People are canning like they’ve never canned before.
Just as new generations have embraced growing their own vegetables and fruit, people are discovering the joys — and challenges — of preserving their harvests.
“We’re definitely seeing a surge in popularity (of canning),” said Lauren Devine-Hager, author of the updated “Ball Complete Book of Home Preserving.” “Sales of Ball Brand jars are up 31 percent over last year. … That shows it’s a really growing trend.
“We’ve seen sales go up with the spread of farmers markets and more people growing vegetables,” she added. “It’s part of back to basics, eating healthy and sustainable living. People are all about doing it themselves these days.”
But there are some huge differences between today’s home canners and generations past, Devine-Hager noted.
“The reasons why we’re preserving food are very different from way back when,” she said. “Your great-grandmother canned because that was the only way her family would have enough food to get through the winter. Now, canning is an expression of the cook’s creativity. These days, few people put up 200 jars of tomatoes or 500 jars of green beans. Instead, we’re seeing a shift to much smaller batches. They’re creating a few jars of something really special.”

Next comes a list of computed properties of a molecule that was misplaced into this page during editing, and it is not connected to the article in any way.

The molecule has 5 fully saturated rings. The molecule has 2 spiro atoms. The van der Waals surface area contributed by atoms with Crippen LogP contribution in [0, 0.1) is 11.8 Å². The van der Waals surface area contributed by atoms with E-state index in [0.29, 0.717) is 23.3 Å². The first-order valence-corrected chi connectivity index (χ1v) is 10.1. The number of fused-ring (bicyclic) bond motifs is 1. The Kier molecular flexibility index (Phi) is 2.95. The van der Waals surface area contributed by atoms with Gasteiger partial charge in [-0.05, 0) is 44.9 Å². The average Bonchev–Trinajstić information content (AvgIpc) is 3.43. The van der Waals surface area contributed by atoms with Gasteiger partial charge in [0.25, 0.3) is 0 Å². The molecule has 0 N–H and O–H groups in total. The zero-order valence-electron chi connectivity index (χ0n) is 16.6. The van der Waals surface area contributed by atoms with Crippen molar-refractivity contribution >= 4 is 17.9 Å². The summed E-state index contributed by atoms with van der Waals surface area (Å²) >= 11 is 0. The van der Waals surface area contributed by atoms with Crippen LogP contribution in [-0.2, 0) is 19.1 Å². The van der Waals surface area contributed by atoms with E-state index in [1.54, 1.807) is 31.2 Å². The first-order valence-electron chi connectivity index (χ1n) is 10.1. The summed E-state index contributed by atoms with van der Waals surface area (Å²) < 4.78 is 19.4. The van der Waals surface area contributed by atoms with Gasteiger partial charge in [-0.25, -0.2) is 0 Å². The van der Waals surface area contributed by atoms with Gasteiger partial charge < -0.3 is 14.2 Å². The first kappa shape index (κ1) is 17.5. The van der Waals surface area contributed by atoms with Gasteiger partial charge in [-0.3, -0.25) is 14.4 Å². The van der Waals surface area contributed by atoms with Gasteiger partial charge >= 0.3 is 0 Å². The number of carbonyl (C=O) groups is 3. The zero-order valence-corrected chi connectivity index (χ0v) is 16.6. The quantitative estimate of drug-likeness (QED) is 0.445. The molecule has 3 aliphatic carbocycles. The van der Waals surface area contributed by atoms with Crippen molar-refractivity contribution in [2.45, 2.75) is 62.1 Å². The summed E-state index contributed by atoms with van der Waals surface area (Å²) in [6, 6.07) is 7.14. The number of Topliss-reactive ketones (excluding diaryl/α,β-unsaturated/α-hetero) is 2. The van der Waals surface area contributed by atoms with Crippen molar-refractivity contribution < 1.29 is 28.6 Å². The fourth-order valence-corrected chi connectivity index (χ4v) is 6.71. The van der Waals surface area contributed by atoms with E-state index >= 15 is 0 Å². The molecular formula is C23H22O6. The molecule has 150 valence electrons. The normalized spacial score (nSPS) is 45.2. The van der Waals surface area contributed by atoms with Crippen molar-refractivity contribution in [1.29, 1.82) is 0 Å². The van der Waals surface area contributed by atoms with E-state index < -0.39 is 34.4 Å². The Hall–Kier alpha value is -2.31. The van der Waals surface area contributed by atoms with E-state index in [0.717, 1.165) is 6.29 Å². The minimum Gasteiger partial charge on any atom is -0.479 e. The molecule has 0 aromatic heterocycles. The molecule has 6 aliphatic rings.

That could be pineapple mango chili jam or spicy dilled green beans, Devine-Hager said. “People want to jazz up old favorites. For example, strawberry jam gets spiced up with black pepper, vanilla or lemon.
“People are using social media to share ideas and recipes,” she added. “They’re posting on Pinterest and Facebook. They’re coming up with all sorts of really fun ideas.”
Also attracting attention are Ball’s commemorative blue jars. This summer marked the 100th anniversary of the Ball brother’s “Perfect Mason Jar,” the jar and two-part lid combination that’s still in use today. In honor of that milestone, the company released limited edition “Heritage Collection” pint jars in distinctive blue glass.
For beginning canners, Devine-Hager recommended making jam — and stick to the directions exactly. Jam is simple and straightforward, she added, and can instill the confidence to tackle something more difficult. (Find more recipes and tips at www.FreshPreserving.com.)
One thing remains the same: The most popular home-made preserve is still strawberry jam.
“It’s a classic staple for your home,” Devine-Hager said. “People always love it.”
Call The Bee’s Debbie Arrington, (916) 321-1075. Follow her on Twitter @debarrington